Empowering Women in Tech From the Beginning – Hiring and Interview Advice

Empowering women in tech should start from the very beginning: the interview process. We asked our community of Ivanti employees and customers what advice they had companies as they strive to encourage gender quality.

In the responses, a common theme we found was that gender equality and female empowerment often begins before the applicant even starts the job. Here are some pieces of advice related to the hiring process.

Empowering Women: The Interview and Job Listing

“Have a woman on the interview panel. If this is not possible, have a woman who can pop in for some of the interview to talk about her experience on the team.”

Sarah Lewis, Field Marketing

“Think about changing the way you advertise your roles. Put an emphasis on the skills rather than experience (e.g. problem solving, communication, customer service). Make sure the job advertisements are written in a gender-neutral manner.”

Sally Bogg, IT Services, Leeds Beckett University, Ivanti Customer 

Empowering Women: Flexibility

“Companies should have a clear outline on their website or in their recruitment postings about the company’s policy around flexible working, in terms of hours, but also location. From conversations I’ve had with friends who also work full-time, flexible working is a massive factor in their decision of which companies to join.  However, in an interview situation, there may not be a good moment to bring the question up. Companies who have a clear policy from the offset make themselves a much more attractive choice.”

– Karen Peacock, Senior Program Manager 

“Life has a lot of challenges and sometimes balancing it is one of the biggest. Having flexibility in terms of working hours, practices, and location can make a huge difference. Offering returnships as an example can help transition back to work in case priorities shift for a period of time. I may choose to pause my career and give my full attention to my family and have the confidence and ability to come back to my career.”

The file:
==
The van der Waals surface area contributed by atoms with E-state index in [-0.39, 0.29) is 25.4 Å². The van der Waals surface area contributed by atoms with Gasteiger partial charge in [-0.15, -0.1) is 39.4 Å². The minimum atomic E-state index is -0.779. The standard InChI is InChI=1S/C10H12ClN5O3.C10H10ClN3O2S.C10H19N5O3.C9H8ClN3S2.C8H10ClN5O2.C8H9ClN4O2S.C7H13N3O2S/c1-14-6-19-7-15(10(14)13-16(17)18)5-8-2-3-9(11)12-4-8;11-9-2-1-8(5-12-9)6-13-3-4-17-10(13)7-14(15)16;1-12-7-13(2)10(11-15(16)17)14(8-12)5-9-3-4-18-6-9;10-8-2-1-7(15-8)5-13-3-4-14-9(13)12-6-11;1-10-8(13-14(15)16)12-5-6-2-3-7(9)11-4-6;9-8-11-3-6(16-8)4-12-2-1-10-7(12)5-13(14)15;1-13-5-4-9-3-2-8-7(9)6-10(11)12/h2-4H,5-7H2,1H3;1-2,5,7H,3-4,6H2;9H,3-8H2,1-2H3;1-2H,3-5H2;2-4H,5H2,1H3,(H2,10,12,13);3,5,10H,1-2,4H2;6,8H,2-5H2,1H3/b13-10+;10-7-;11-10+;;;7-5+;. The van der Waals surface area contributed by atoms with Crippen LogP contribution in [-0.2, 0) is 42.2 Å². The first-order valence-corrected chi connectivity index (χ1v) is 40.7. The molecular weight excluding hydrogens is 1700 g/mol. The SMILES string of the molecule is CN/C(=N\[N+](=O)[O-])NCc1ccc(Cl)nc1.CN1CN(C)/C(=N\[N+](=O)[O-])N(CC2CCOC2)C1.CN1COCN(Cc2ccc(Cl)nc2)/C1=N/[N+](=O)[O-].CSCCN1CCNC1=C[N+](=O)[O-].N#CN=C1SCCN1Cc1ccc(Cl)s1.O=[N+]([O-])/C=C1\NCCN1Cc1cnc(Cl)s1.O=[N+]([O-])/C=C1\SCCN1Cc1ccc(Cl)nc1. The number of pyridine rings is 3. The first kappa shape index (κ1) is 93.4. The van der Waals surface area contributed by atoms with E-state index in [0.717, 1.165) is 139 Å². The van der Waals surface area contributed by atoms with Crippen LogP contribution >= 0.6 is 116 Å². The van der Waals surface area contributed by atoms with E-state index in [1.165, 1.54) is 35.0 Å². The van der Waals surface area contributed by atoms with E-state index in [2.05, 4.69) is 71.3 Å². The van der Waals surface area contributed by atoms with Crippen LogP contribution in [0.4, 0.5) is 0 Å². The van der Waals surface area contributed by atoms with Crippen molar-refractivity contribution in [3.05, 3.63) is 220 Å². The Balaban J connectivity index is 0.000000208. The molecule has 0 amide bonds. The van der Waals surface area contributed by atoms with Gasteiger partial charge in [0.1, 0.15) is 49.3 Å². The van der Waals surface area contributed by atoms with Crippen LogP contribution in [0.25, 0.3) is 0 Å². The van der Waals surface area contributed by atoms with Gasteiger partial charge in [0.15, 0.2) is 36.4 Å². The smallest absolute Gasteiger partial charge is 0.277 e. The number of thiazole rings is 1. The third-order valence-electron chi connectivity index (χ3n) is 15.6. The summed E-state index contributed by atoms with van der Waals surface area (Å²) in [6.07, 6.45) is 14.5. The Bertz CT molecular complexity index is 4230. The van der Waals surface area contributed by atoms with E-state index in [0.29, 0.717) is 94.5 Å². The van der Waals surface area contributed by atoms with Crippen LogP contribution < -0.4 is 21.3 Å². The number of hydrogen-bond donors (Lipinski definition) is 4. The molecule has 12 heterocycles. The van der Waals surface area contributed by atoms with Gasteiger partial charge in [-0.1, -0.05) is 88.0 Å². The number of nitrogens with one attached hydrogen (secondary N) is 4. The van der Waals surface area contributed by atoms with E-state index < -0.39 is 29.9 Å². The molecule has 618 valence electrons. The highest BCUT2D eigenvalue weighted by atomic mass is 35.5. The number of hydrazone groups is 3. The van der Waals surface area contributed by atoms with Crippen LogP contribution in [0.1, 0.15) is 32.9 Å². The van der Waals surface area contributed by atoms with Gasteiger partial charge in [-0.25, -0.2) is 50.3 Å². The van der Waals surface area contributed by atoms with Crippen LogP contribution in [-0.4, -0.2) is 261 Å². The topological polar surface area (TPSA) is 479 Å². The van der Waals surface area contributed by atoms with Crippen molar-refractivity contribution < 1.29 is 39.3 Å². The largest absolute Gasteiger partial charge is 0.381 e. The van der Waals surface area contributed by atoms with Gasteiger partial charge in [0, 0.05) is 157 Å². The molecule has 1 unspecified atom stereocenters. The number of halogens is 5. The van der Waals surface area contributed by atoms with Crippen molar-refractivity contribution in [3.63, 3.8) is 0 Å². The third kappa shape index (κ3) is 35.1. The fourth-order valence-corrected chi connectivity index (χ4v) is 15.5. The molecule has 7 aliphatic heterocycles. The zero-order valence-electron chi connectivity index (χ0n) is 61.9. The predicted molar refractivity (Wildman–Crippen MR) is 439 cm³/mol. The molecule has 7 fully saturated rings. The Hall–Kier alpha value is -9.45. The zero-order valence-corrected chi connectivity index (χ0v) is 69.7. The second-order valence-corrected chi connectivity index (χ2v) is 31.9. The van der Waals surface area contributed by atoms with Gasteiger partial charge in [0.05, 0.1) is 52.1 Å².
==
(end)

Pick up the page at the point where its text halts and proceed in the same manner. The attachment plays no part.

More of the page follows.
– Kate Lobo, Sales Engineer

“Think about making roles available via job shares or part-time/flexible working practices.”

– Sally Bogg, IT Services, Leeds Beckett University, Ivanti Customer 

Empowering Women: Diversity

“Companies need to acknowledge and address the backlash that may occur from launching a diversity hiring program. If a company says they want to hire more women and minorities, some people may feel that this is unfair to the white male majority. Some may be worried that this means there will be less opportunities from them. Companies should address these feelings and communicate how a diversity hiring program benefits all. By hiring more women, the company will perform better, which creates more opportunities for everyone. If diversity programs are failing to increase diversity, the organization should assess the programs they are offering and search for new and innovative ways to solve this problem.”

– Jason Mitchell, VP of Engineering 

“Feature more images of female employees on your company website, not just stock images. This is a great way to show potential applicants that there are other valued females on the team.”

Erica Azad, Digital Marketing 

“I think there are a couple of things companies should consider doing when promoting gender equality in the workplace.

“First, I believe you must set a diversity objective, create a plan of action, and measure success. This enables us to translate our objective into actions and determine what works and what doesn’t. If we miss the mark, we know it because we measured it. We can then apply new tactics and evaluate their success (or failure) until we achieve our objective.

“Secondly, I think we have to broaden our view. We need to look beyond the walls of our company and see what we can do in our communities. As a tech employer, we will continue to struggle toward gender equality in the workplace until we have a larger pool of women to employ. As we all know, there is a deficit of women in STEM. Although HR is committed to recruiting more women, we all have a part to play in molding and supporting the young women in our neighborhoods (and households) and helping to spark their interests in STEM careers. Companies can do a lot just by working with local schools and youth organizations to promote technology (in our case) careers with children while they’re minds are still pliable and know they can do anything!”

– Sue Urses, VP of Human Resources